This address was spun out as long as possible; but even so it was followed by an interval in which, we may be sure, Columbus anxiously eyed the serene orb of night, and doubtless prayed that Regiomontanus might not have made a mistake in his calculations. Some of the Indians were alarmed, some of them contemptuous; but it was pretty clearly realised on both sides that matters between them had come to a head; and probably if Regiomontanus, who had worked out these tables of figures and calculations so many years ago in his German home, had done his work carelessly or made a mistake, Columbus and his followers would have been massacred on the spot. But Regiomontanus, God bless him! had made no mistake. Sure enough, and punctually to the appointed time, the dark shadow began to steal over the moon’s disc; its light gradually faded, and a ghostly darkness crept over the face of the world. Columbus, having seen that all was right with the celestial machinery, had retired to his cabin; and presently he found himself besieged there in the dark night by crowds of natives frantically bringing what provisions they had and protesting their intention of continuing to bring them for the rest of their lives. If only the Admiral would ask his God to forgive them, there was no limit to the amount of provisions that he might have! The Admiral, piously thankful, and perhaps beginning to enjoy the situation a little, kept himself shut up in his cabin as though communing with the implacable deity, while the darkness deepened over the land and the shore resounded with the howling and sobbing of the terrified natives. He kept a look-out on the sky; and when he saw that the eclipse was about to pass away, he came out and informed the natives that God had decided to pardon them on condition of their remaining faithful in the matter of provisions, and that as a sign of His mercy He would restore the light. The beautiful miracle went on through its changing phases; and, watching in the darkness, the terrified natives saw the silver edge of the moon appearing again, the curtain that had obscured it gradually rolling away, and land and sea lying visible to them and once more steeped in the serene light which they worshipped. It is likely that Christopher slept more soundly that night than he had slept for many nights before.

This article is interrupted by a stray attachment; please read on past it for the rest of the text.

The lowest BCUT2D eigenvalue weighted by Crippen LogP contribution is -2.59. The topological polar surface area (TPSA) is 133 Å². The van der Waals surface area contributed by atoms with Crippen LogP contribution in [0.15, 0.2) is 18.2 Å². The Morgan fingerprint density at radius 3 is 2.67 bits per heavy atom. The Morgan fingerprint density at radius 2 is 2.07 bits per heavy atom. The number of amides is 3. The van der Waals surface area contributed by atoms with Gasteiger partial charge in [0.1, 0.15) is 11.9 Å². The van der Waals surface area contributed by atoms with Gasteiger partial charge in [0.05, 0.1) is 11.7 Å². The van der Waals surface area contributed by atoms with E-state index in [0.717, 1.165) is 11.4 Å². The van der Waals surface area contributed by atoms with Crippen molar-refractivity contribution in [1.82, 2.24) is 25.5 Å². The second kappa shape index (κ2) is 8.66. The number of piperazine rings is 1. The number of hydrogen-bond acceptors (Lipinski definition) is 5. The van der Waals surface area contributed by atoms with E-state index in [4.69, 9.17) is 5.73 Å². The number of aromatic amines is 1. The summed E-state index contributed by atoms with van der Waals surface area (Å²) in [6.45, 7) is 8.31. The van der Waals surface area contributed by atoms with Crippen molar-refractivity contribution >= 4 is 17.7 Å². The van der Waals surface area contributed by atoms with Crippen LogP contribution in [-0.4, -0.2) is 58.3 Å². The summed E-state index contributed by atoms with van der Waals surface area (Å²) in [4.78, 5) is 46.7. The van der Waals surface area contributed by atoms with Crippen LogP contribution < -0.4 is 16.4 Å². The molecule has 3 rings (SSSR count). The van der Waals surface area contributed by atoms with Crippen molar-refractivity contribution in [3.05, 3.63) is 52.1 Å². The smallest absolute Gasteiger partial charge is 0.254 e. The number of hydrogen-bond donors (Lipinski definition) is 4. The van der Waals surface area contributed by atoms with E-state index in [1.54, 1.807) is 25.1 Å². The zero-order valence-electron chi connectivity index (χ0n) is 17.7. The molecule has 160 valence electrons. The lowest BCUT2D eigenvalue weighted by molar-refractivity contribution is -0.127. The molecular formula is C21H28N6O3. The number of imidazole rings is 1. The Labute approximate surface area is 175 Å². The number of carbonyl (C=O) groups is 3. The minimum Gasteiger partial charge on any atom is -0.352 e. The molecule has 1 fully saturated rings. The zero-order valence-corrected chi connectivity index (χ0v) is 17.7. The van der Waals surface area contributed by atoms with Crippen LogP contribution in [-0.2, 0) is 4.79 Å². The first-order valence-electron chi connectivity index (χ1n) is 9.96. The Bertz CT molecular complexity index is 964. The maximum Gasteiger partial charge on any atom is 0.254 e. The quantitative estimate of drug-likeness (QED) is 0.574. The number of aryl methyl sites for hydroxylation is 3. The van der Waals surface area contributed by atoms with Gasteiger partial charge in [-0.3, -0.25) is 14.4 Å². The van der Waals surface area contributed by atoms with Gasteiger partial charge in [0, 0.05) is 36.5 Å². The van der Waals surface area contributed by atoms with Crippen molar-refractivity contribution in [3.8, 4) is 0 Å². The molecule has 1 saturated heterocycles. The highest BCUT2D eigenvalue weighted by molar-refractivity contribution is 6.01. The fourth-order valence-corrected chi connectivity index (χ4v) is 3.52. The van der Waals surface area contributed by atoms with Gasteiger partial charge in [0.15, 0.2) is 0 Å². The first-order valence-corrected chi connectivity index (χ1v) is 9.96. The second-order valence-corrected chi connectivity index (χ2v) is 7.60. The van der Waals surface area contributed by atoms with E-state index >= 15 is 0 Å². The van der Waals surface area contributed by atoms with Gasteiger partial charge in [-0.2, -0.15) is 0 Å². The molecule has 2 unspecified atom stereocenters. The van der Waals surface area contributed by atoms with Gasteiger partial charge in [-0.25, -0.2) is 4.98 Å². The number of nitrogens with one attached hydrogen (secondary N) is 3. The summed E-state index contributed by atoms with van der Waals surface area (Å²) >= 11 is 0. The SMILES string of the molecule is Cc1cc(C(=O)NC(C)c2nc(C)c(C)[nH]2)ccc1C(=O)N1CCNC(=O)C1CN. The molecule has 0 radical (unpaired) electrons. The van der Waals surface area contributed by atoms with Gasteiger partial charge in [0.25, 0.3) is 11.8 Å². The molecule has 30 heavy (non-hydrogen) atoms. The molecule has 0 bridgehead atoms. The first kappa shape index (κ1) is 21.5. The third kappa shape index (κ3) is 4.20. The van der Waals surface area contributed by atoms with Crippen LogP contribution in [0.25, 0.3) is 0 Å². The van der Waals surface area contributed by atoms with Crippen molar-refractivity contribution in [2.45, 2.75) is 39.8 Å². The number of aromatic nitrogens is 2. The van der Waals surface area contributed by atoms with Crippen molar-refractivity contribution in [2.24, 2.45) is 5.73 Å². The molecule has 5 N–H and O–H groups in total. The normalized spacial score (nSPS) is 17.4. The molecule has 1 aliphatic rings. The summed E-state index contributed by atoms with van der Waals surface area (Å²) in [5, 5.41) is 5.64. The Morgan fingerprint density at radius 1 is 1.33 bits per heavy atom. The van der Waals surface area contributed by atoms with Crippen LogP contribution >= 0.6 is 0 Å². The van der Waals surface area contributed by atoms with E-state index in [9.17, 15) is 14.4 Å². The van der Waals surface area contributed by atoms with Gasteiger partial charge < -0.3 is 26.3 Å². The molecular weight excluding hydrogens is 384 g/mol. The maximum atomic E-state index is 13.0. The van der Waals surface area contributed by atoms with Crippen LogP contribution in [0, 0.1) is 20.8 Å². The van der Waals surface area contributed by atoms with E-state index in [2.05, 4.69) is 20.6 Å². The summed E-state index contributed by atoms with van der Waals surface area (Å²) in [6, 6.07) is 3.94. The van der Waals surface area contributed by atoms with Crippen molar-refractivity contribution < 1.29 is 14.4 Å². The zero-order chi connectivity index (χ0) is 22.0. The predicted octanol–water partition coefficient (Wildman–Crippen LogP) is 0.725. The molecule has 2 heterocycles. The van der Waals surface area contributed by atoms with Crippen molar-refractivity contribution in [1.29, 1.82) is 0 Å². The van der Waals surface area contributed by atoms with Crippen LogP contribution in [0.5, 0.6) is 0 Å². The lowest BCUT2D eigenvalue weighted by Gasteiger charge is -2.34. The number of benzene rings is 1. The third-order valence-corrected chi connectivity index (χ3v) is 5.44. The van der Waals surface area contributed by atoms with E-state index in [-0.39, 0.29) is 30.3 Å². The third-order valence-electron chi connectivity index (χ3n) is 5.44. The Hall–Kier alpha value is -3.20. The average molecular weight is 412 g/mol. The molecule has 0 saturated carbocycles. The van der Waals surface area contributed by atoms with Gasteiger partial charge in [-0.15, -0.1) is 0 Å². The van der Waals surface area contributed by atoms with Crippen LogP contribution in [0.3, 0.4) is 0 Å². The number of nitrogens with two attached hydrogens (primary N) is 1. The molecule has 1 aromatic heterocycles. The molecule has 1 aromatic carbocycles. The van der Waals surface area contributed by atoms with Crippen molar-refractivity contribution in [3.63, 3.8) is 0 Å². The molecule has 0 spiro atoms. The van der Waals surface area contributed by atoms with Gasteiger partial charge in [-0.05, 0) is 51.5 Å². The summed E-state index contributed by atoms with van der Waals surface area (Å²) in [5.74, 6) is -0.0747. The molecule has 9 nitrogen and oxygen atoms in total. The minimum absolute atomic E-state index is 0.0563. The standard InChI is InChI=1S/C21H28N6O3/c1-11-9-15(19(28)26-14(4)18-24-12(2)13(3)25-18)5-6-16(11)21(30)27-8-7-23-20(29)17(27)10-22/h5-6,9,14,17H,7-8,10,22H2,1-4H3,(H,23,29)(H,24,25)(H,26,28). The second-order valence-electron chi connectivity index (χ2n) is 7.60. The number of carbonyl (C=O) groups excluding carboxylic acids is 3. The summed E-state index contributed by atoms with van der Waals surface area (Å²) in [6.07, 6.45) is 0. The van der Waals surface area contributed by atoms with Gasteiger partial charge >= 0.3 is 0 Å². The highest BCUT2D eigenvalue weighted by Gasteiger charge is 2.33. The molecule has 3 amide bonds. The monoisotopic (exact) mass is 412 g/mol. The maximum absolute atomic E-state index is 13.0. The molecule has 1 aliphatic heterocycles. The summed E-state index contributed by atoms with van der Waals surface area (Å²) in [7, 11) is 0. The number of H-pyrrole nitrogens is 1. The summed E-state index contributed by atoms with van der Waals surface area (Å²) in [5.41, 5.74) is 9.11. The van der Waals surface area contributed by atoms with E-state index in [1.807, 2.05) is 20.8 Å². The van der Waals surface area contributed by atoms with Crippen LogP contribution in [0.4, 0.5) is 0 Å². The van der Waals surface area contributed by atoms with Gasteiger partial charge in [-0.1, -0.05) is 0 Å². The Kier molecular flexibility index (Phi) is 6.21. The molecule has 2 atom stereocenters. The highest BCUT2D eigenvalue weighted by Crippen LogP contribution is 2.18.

RELIEF OF THE ADMIRAL
There was no further difficulty about provisions, which were punctually brought by the natives on the old terms; but the familiar, spirit of sedition began to work again among the unhappy Spaniards, and once more a mutiny, led this time by the apothecary Bernardo, took form—the intention being to seize the remaining canoes and attempt to reach Espanola. This was the point at which matters had arrived, in March 1504, when as the twilight was falling one evening a cry was raised that there was a ship in sight; and presently a small caravel was seen standing in towards the shore. All ideas of mutiny were forgotten, and the crew assembled in joyful anticipation to await, as they thought, the coming of their deliverers. The caravel came on with the evening breeze; but while it was yet a long way off the shore it was seen to be lying to; a boat was lowered and rowed towards the harbour.